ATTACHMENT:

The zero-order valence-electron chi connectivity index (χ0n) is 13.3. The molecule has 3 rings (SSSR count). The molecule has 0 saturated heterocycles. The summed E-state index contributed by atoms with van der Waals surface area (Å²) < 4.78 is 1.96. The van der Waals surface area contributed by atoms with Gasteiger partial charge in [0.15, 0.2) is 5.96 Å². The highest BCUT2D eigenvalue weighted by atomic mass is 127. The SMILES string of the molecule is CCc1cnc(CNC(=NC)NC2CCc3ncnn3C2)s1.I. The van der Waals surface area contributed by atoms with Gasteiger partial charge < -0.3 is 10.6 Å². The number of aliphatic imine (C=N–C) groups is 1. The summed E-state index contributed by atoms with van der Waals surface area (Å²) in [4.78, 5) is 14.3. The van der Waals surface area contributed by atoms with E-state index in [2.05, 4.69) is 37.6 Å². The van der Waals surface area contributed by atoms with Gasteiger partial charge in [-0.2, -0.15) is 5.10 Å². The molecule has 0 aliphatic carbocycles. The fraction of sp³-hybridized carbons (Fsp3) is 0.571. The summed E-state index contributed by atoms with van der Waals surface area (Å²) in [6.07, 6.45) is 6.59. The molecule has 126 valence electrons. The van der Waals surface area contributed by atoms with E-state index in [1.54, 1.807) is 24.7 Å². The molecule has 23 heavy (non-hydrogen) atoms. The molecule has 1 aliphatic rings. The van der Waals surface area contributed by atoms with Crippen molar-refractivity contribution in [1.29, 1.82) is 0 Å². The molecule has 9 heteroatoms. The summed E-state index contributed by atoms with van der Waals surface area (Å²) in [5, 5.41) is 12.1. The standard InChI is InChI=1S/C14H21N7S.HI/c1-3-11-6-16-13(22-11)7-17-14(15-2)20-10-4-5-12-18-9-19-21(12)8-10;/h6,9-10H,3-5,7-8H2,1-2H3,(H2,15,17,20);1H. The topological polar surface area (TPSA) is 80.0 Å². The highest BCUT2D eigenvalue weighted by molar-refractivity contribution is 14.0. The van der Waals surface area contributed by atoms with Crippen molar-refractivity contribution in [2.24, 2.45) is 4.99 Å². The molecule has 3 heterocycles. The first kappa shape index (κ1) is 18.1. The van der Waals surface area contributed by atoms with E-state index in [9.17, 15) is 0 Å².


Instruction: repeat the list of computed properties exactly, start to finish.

The zero-order valence-electron chi connectivity index (χ0n) is 13.3. The molecule has 3 rings (SSSR count). The molecule has 0 saturated heterocycles. The summed E-state index contributed by atoms with van der Waals surface area (Å²) < 4.78 is 1.96. The van der Waals surface area contributed by atoms with Gasteiger partial charge in [0.15, 0.2) is 5.96 Å². The highest BCUT2D eigenvalue weighted by atomic mass is 127. The SMILES string of the molecule is CCc1cnc(CNC(=NC)NC2CCc3ncnn3C2)s1.I. The van der Waals surface area contributed by atoms with Gasteiger partial charge < -0.3 is 10.6 Å². The number of aliphatic imine (C=N–C) groups is 1. The summed E-state index contributed by atoms with van der Waals surface area (Å²) in [4.78, 5) is 14.3. The van der Waals surface area contributed by atoms with E-state index in [2.05, 4.69) is 37.6 Å². The van der Waals surface area contributed by atoms with Gasteiger partial charge in [-0.2, -0.15) is 5.10 Å². The molecule has 0 aliphatic carbocycles. The fraction of sp³-hybridized carbons (Fsp3) is 0.571. The summed E-state index contributed by atoms with van der Waals surface area (Å²) in [6.07, 6.45) is 6.59. The molecule has 126 valence electrons. The van der Waals surface area contributed by atoms with E-state index in [1.54, 1.807) is 24.7 Å². The molecule has 23 heavy (non-hydrogen) atoms. The molecule has 1 aliphatic rings. The van der Waals surface area contributed by atoms with Crippen molar-refractivity contribution in [1.29, 1.82) is 0 Å². The molecule has 9 heteroatoms. The summed E-state index contributed by atoms with van der Waals surface area (Å²) in [5, 5.41) is 12.1. The standard InChI is InChI=1S/C14H21N7S.HI/c1-3-11-6-16-13(22-11)7-17-14(15-2)20-10-4-5-12-18-9-19-21(12)8-10;/h6,9-10H,3-5,7-8H2,1-2H3,(H2,15,17,20);1H. The topological polar surface area (TPSA) is 80.0 Å². The highest BCUT2D eigenvalue weighted by molar-refractivity contribution is 14.0. The van der Waals surface area contributed by atoms with Crippen molar-refractivity contribution in [2.24, 2.45) is 4.99 Å². The molecule has 3 heterocycles. The first kappa shape index (κ1) is 18.1. The van der Waals surface area contributed by atoms with E-state index in [9.17, 15) is 0 Å².